Nineteen years after the XFL was originally founded, but then quickly folded like a cheap lawn chair, the controversial professional football league is returning to a city and television near you.
The resurrection of the XFL, the league founded by bombastic WWE wrestling founder Vince McMahon in 1999, was officially announced on Thursday, sources close to the situation confirmed to USA Today; however, the league will not start up again until 2020. McMahon, who rushed the original XFL into existence without so much as a full slate of offseason practices to prepare for the league’s inaugural year, has apparently learned his lesson from one of the XFL’s biggest initial mistakes.
McMahon put a lot personal wealth at stake here. Although there will be a number of wealth and powerful backers for the league, McMahon created Alpha Entertainment separate from WWE and recently sold 3.34 million shares of WWE stock — about $100M worth — in order to help fund the company. Alpha Entertainment has also since acquired five XFL trademarks that WWE abandoned between 2002 and 2005.
“Vince McMahon has established and is personally funding a separate entity from WWE, Alpha Entertainment, to explore investment opportunities across the sports and entertainment landscapes, including professional football. Mr. McMahon has nothing further to announce at this time,” WWE said in a statement back on Dec. 16, 2017.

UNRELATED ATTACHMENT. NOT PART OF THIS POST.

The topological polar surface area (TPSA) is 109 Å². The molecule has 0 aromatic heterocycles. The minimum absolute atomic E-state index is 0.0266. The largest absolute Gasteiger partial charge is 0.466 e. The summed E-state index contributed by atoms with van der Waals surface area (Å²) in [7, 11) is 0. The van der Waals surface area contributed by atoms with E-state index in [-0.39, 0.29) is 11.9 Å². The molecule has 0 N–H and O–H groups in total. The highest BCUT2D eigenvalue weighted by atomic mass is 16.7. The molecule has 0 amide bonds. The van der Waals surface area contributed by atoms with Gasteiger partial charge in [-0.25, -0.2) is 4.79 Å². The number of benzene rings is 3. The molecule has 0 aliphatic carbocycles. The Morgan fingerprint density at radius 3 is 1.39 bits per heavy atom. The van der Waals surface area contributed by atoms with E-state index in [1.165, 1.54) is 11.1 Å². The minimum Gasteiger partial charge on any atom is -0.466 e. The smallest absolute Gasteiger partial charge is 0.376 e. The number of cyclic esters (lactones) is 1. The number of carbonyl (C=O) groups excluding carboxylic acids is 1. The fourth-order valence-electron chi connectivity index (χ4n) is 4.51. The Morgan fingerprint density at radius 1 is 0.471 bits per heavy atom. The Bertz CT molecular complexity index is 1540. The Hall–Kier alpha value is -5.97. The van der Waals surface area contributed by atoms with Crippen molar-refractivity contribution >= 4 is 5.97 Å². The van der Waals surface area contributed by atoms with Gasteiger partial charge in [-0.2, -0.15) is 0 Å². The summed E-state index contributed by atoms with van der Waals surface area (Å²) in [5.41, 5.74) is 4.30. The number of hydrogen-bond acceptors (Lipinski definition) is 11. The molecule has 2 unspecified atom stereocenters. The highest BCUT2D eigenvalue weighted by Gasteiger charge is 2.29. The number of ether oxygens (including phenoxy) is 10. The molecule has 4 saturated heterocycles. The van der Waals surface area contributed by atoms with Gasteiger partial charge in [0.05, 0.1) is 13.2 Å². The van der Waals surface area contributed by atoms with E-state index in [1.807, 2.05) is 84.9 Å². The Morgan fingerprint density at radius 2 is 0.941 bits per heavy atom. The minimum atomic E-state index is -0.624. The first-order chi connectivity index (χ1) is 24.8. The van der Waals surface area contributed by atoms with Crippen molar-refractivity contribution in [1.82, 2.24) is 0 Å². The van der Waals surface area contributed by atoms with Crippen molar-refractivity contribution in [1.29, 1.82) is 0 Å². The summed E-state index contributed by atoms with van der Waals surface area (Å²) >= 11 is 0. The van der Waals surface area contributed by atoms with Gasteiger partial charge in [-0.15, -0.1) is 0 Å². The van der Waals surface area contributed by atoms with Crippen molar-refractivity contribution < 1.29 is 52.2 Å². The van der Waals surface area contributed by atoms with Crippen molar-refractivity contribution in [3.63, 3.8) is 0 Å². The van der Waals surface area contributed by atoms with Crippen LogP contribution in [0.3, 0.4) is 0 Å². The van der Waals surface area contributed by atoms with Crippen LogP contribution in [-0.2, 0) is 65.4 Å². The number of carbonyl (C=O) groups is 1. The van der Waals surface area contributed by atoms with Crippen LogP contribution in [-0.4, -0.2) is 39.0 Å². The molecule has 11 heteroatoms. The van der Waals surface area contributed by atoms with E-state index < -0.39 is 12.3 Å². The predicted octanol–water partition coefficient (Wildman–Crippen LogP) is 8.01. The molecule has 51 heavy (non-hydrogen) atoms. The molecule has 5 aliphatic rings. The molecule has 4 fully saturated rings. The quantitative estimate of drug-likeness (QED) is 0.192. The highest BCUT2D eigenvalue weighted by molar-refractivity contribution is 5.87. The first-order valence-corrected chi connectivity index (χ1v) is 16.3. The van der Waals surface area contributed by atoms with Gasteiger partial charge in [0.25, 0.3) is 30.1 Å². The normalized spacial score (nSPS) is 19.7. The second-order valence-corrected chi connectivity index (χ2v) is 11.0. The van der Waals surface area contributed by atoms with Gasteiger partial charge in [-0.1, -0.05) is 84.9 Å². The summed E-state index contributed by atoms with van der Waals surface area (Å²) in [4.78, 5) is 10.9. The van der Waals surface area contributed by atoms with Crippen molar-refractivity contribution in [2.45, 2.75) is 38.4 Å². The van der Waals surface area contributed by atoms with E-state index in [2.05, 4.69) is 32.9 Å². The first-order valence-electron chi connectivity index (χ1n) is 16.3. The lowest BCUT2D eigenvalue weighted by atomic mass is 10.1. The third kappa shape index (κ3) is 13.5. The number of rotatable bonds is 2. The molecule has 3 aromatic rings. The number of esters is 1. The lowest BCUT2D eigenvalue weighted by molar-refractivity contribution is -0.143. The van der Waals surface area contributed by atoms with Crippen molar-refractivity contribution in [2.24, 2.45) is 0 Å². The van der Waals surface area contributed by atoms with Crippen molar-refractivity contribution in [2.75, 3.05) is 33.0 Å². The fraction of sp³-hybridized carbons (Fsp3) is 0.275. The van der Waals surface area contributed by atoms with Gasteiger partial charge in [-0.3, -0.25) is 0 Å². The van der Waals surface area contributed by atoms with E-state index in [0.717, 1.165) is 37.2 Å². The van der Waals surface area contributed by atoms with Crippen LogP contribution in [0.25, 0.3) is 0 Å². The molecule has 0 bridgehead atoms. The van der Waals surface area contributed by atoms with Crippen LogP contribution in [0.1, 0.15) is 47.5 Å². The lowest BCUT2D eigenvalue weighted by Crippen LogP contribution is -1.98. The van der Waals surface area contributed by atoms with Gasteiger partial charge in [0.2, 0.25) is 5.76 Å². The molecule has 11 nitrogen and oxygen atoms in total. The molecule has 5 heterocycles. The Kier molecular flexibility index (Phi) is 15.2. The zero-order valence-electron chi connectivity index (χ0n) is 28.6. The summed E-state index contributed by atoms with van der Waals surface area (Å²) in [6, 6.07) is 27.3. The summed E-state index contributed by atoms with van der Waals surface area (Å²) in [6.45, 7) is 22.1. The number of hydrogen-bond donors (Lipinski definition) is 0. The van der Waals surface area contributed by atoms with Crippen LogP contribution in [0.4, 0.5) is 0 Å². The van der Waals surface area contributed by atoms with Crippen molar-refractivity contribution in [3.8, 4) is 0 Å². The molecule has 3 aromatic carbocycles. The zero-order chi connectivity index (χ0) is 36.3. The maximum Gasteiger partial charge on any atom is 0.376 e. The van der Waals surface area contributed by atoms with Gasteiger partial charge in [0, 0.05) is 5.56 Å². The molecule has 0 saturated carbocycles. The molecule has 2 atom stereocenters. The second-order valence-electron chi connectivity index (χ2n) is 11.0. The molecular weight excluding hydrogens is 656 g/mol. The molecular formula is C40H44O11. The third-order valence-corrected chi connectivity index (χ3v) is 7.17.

The original incarnation of the XFL was a joint venture between WWE (then-WWF) and NBC with McMahon and former NBC executive Dick Ebersol spearheading the project. But an ESPN produced “30 for 30” documentary on the successes and failures of the league show that the XFL tried to do too much — too extreme — too fast. Once NBC pulled the rug from under the XFL, it was dead in the water.
XFL was vilified and maligned by NFL purists. But just as in the case of the old ABA vs. the NBA, there were things the NFL “borrowed” from the XFL that it still does to this day. For example, the game’s innovations like the sky cam are still used to this day by the NFL and other networks.
The XFL failed in large part due to a confluence of misfortunes including technical difficulties, miscast announcers, changing the rules during the season, and McMahon’s decision to go to the extreme by bringing adult themes into the game — such as overtly sexualizing the cheerleaders.
What one has to expect here is a somewhat toned-down version of the XFL more akin to the NFL and college football but with enough unique elements that will set it apart from the pack. It will be instrumental for McMahon to find a broadcast partner from the get go, and it will be interesting to see if he went straight for a popular streaming service considering the success he’s had with the WWE Network.